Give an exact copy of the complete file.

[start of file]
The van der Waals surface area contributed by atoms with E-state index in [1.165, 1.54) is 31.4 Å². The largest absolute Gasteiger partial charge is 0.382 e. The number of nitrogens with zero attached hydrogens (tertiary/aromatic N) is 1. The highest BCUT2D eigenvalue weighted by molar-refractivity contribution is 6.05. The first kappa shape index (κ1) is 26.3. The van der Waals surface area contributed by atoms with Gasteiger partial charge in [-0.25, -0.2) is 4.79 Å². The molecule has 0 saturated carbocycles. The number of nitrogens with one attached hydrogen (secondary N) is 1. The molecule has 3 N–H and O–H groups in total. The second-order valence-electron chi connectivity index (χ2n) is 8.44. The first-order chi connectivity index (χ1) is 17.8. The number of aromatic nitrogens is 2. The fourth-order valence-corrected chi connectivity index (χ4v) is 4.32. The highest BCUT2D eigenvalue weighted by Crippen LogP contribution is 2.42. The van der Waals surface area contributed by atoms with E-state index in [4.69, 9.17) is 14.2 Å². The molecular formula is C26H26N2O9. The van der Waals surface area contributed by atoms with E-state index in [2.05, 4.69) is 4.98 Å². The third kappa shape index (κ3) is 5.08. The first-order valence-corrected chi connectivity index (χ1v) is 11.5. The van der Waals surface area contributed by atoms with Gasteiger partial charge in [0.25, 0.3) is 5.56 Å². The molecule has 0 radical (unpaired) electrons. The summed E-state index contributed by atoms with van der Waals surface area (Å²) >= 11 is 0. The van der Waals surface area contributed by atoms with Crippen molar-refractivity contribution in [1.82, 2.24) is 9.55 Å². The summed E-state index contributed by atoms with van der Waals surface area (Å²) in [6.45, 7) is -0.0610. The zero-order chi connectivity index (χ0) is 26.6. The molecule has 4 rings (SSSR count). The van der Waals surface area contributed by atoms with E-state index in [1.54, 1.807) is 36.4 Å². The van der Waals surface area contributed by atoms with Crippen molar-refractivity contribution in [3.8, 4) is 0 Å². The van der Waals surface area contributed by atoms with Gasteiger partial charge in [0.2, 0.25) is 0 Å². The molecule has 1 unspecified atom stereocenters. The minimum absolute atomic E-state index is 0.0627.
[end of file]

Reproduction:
The van der Waals surface area contributed by atoms with E-state index in [1.165, 1.54) is 31.4 Å². The largest absolute Gasteiger partial charge is 0.382 e. The number of nitrogens with zero attached hydrogens (tertiary/aromatic N) is 1. The highest BCUT2D eigenvalue weighted by molar-refractivity contribution is 6.05. The first kappa shape index (κ1) is 26.3. The van der Waals surface area contributed by atoms with Gasteiger partial charge in [-0.25, -0.2) is 4.79 Å². The molecule has 0 saturated carbocycles. The number of nitrogens with one attached hydrogen (secondary N) is 1. The molecule has 3 N–H and O–H groups in total. The second-order valence-electron chi connectivity index (χ2n) is 8.44. The first-order chi connectivity index (χ1) is 17.8. The number of aromatic nitrogens is 2. The fourth-order valence-corrected chi connectivity index (χ4v) is 4.32. The highest BCUT2D eigenvalue weighted by Crippen LogP contribution is 2.42. The van der Waals surface area contributed by atoms with E-state index in [4.69, 9.17) is 14.2 Å². The molecular formula is C26H26N2O9. The van der Waals surface area contributed by atoms with E-state index in [2.05, 4.69) is 4.98 Å². The third kappa shape index (κ3) is 5.08. The first-order valence-corrected chi connectivity index (χ1v) is 11.5. The van der Waals surface area contributed by atoms with Gasteiger partial charge in [0.25, 0.3) is 5.56 Å². The molecule has 0 radical (unpaired) electrons. The summed E-state index contributed by atoms with van der Waals surface area (Å²) >= 11 is 0. The van der Waals surface area contributed by atoms with Crippen molar-refractivity contribution in [1.82, 2.24) is 9.55 Å². The summed E-state index contributed by atoms with van der Waals surface area (Å²) in [6.45, 7) is -0.0610. The zero-order chi connectivity index (χ0) is 26.6. The molecule has 4 rings (SSSR count). The van der Waals surface area contributed by atoms with E-state index in [1.54, 1.807) is 36.4 Å². The van der Waals surface area contributed by atoms with Crippen molar-refractivity contribution in [3.8, 4) is 0 Å². The van der Waals surface area contributed by atoms with Gasteiger partial charge in [0.2, 0.25) is 0 Å². The molecule has 1 unspecified atom stereocenters. The minimum absolute atomic E-state index is 0.0627.